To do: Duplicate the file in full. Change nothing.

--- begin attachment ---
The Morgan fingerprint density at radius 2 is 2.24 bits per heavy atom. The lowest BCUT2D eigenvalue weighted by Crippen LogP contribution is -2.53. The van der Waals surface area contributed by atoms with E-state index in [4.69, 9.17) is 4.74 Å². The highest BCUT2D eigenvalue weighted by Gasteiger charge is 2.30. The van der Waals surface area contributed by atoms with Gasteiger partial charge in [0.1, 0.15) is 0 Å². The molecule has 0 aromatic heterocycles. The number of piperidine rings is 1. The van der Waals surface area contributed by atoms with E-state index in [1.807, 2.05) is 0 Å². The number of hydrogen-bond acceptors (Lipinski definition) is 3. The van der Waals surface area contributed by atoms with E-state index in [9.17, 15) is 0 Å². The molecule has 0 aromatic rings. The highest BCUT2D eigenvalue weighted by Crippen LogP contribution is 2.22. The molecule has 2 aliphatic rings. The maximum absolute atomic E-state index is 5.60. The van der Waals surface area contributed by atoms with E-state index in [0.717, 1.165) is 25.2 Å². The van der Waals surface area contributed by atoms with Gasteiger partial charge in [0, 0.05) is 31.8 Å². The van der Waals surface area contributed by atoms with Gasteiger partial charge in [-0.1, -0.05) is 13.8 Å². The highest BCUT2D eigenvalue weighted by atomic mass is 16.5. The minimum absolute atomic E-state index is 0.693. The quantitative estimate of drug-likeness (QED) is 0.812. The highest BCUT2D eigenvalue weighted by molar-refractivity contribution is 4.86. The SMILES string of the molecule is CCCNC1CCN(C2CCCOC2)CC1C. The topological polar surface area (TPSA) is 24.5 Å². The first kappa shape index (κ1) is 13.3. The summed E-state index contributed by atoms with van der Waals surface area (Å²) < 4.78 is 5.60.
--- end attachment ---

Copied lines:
The Morgan fingerprint density at radius 2 is 2.24 bits per heavy atom. The lowest BCUT2D eigenvalue weighted by Crippen LogP contribution is -2.53. The van der Waals surface area contributed by atoms with E-state index in [4.69, 9.17) is 4.74 Å². The highest BCUT2D eigenvalue weighted by Gasteiger charge is 2.30. The van der Waals surface area contributed by atoms with Gasteiger partial charge in [0.1, 0.15) is 0 Å². The molecule has 0 aromatic heterocycles. The number of piperidine rings is 1. The van der Waals surface area contributed by atoms with E-state index in [1.807, 2.05) is 0 Å². The number of hydrogen-bond acceptors (Lipinski definition) is 3. The van der Waals surface area contributed by atoms with E-state index in [9.17, 15) is 0 Å². The molecule has 0 aromatic rings. The highest BCUT2D eigenvalue weighted by Crippen LogP contribution is 2.22. The molecule has 2 aliphatic rings. The maximum absolute atomic E-state index is 5.60. The van der Waals surface area contributed by atoms with E-state index in [0.717, 1.165) is 25.2 Å². The van der Waals surface area contributed by atoms with Gasteiger partial charge in [0, 0.05) is 31.8 Å². The van der Waals surface area contributed by atoms with Gasteiger partial charge in [-0.1, -0.05) is 13.8 Å². The highest BCUT2D eigenvalue weighted by atomic mass is 16.5. The minimum absolute atomic E-state index is 0.693. The quantitative estimate of drug-likeness (QED) is 0.812. The highest BCUT2D eigenvalue weighted by molar-refractivity contribution is 4.86. The SMILES string of the molecule is CCCNC1CCN(C2CCCOC2)CC1C. The topological polar surface area (TPSA) is 24.5 Å². The first kappa shape index (κ1) is 13.3. The summed E-state index contributed by atoms with van der Waals surface area (Å²) < 4.78 is 5.60.